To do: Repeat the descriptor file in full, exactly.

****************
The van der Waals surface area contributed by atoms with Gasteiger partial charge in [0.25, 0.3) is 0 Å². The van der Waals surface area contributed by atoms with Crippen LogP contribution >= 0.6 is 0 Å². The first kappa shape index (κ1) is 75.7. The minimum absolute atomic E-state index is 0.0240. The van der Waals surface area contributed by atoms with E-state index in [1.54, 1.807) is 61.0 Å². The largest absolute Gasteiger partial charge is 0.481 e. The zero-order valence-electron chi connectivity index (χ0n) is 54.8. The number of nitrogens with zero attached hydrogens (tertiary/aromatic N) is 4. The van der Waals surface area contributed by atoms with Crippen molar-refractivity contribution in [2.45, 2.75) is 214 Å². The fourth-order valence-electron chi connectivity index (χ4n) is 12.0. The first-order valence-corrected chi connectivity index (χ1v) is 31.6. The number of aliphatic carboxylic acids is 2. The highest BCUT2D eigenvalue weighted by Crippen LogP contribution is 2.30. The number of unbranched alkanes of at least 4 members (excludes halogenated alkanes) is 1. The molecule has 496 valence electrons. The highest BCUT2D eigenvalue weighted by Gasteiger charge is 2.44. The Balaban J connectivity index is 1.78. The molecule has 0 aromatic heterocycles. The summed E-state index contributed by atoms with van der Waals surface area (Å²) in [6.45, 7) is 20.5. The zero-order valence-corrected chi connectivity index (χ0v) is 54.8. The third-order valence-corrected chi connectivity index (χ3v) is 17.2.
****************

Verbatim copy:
The van der Waals surface area contributed by atoms with Gasteiger partial charge in [0.25, 0.3) is 0 Å². The van der Waals surface area contributed by atoms with Crippen LogP contribution >= 0.6 is 0 Å². The first kappa shape index (κ1) is 75.7. The minimum absolute atomic E-state index is 0.0240. The van der Waals surface area contributed by atoms with E-state index in [1.54, 1.807) is 61.0 Å². The largest absolute Gasteiger partial charge is 0.481 e. The zero-order valence-electron chi connectivity index (χ0n) is 54.8. The number of nitrogens with zero attached hydrogens (tertiary/aromatic N) is 4. The van der Waals surface area contributed by atoms with Crippen molar-refractivity contribution in [2.45, 2.75) is 214 Å². The fourth-order valence-electron chi connectivity index (χ4n) is 12.0. The first-order valence-corrected chi connectivity index (χ1v) is 31.6. The number of aliphatic carboxylic acids is 2. The highest BCUT2D eigenvalue weighted by Crippen LogP contribution is 2.30. The number of unbranched alkanes of at least 4 members (excludes halogenated alkanes) is 1. The molecule has 496 valence electrons. The highest BCUT2D eigenvalue weighted by Gasteiger charge is 2.44. The Balaban J connectivity index is 1.78. The molecule has 0 aromatic heterocycles. The summed E-state index contributed by atoms with van der Waals surface area (Å²) in [6.45, 7) is 20.5. The zero-order valence-corrected chi connectivity index (χ0v) is 54.8. The third-order valence-corrected chi connectivity index (χ3v) is 17.2.